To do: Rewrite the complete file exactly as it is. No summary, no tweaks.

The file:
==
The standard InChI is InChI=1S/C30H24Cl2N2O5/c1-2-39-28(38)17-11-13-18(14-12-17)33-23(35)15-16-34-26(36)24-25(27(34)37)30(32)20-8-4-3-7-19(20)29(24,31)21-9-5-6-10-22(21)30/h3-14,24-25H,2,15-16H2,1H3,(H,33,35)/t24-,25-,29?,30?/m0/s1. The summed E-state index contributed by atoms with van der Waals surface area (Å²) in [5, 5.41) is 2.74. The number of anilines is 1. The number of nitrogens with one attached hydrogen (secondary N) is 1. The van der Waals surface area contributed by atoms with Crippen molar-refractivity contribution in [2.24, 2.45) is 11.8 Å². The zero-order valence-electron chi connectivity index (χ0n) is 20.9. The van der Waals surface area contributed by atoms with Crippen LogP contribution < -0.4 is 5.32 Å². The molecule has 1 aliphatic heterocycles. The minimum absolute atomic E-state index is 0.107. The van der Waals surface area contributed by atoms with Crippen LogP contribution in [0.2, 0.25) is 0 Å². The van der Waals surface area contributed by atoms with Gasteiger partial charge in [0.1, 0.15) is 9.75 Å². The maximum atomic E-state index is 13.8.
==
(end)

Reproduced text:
The standard InChI is InChI=1S/C30H24Cl2N2O5/c1-2-39-28(38)17-11-13-18(14-12-17)33-23(35)15-16-34-26(36)24-25(27(34)37)30(32)20-8-4-3-7-19(20)29(24,31)21-9-5-6-10-22(21)30/h3-14,24-25H,2,15-16H2,1H3,(H,33,35)/t24-,25-,29?,30?/m0/s1. The summed E-state index contributed by atoms with van der Waals surface area (Å²) in [5, 5.41) is 2.74. The number of anilines is 1. The number of nitrogens with one attached hydrogen (secondary N) is 1. The van der Waals surface area contributed by atoms with Crippen molar-refractivity contribution in [2.24, 2.45) is 11.8 Å². The zero-order valence-electron chi connectivity index (χ0n) is 20.9. The van der Waals surface area contributed by atoms with Crippen LogP contribution < -0.4 is 5.32 Å². The molecule has 1 aliphatic heterocycles. The minimum absolute atomic E-state index is 0.107. The van der Waals surface area contributed by atoms with Crippen LogP contribution in [0.2, 0.25) is 0 Å². The van der Waals surface area contributed by atoms with Gasteiger partial charge in [0.1, 0.15) is 9.75 Å². The maximum atomic E-state index is 13.8.